Last Friday I gave everyone an information sheet: descriptions of the features of leaf, stem & root that you might see in plants adapted to different environments. Today I trotted off to the lecture room with a box full of overhead transparency sheets, overhead pens, & printed scenarios (descriptions of a particular environment). The lecture theatre was already full – everyone had come ahead of time! This definitely wasn’t usual (it’s not that they normally trickle in late, but we're talking seriouslyearly); obviously they were expecting something special. Gulp.

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 When I took the cover off the barbecue the other day, a tiny insect caught my eye. It was moving in short, fluttering hops so was fairly easy to catch, and once I had it in a jar I could have a better look. It was less than a centimetre long, dark blue with lovely contrasting golden spots on all four of its short wings. The number of wings told me it wasn't a fly (despite my husband's protestations to the contrary), as did its long antennae, which were not quite half the length of its body. And I knew 'it' was actually 'she', because there on the end of her fat little abdomen were two palest gold puffs - her scent glands.

We showed her to friends over dinner (barbecued lamb that had marinated for the day in a delightful mix of soy sauce, garlic, rosemary, lemon zest & lemon juice, with various other dishes on the side), but no-one knew what our little moth might be. And lacking a decent close-up lens on the camera, I couldn't mount a photo here for other, wiser eyes to identify.

But tonight I've just had an e-mail from our dinner guests, who identified her in a book they were browsing through in a second-hand bookstore in Thames. She's a female bag moth, Cebysa leucotelis, shown here in a photo from the Landcare Research website:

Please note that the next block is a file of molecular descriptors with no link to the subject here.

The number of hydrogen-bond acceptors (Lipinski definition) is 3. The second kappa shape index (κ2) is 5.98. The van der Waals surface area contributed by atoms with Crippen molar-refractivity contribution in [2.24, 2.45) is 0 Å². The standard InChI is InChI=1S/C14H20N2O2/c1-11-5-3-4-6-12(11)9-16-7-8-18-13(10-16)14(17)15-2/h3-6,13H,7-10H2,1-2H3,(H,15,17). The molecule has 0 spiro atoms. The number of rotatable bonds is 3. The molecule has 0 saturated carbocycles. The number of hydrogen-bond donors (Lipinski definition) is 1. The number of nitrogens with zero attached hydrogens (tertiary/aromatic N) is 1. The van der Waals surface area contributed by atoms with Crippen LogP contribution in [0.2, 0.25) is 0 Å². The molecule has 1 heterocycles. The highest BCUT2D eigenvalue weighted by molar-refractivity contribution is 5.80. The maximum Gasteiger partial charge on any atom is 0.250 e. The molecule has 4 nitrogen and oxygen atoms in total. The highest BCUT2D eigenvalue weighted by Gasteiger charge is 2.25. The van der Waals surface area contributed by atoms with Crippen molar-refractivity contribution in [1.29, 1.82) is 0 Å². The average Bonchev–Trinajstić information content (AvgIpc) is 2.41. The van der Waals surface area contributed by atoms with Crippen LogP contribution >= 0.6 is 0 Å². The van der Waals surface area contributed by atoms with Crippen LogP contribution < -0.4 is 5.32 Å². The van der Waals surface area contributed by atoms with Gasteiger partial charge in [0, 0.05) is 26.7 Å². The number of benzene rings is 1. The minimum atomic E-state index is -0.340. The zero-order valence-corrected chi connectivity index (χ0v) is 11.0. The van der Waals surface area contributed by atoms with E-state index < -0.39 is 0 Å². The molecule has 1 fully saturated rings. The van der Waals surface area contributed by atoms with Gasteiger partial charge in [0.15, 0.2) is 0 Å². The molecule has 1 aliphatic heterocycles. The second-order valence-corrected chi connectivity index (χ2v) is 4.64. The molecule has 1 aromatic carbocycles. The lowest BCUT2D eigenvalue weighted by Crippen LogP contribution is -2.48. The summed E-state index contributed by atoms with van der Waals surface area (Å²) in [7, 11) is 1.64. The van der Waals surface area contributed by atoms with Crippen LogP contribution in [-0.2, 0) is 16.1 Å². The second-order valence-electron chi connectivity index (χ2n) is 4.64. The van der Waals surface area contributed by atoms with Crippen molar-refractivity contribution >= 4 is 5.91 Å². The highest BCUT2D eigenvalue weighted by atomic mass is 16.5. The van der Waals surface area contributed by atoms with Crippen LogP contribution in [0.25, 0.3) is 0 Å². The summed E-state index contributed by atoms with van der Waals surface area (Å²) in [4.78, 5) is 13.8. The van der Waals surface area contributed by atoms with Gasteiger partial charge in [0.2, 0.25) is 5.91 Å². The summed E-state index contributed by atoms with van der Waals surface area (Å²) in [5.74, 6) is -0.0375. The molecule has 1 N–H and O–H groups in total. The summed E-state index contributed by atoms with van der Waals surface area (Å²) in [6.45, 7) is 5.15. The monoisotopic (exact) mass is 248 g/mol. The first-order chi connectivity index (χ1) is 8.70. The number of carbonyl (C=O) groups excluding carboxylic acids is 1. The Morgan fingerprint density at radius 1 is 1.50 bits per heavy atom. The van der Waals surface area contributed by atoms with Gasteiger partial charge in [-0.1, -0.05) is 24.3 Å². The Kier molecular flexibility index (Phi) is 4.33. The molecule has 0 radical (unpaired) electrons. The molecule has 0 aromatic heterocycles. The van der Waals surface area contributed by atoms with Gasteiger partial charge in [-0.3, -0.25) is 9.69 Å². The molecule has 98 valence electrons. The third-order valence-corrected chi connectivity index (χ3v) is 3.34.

Australian bag moth

This is a strongly dimorphic species, as the male - who is capable of sustained flight, unlike his partner - looks quite different, a dull brown with pale yellow spots on his hind wings & bars of the same colour along the leading edge of each forewing.

The husband was suspicious, lest they be of the same ilk as the pantry moths currently littering the traps in my store cupboard. But no, bag moths apparently eat lichen & algae on the walls of buildings. So our enchanting little house guests can stay, without fear of further disturbance (at least until the next barbecue!).

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  • Alison Campbell: I'm surprised you get 'no reaction' given the warnings associated read more
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  • ifthethunderdontgetya™³²®©: Do not listen to Smut Clyde. His methods are unsound. read more
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  • ifthethunderdontgetya™³²®©: What an impressive fellow! ~ read more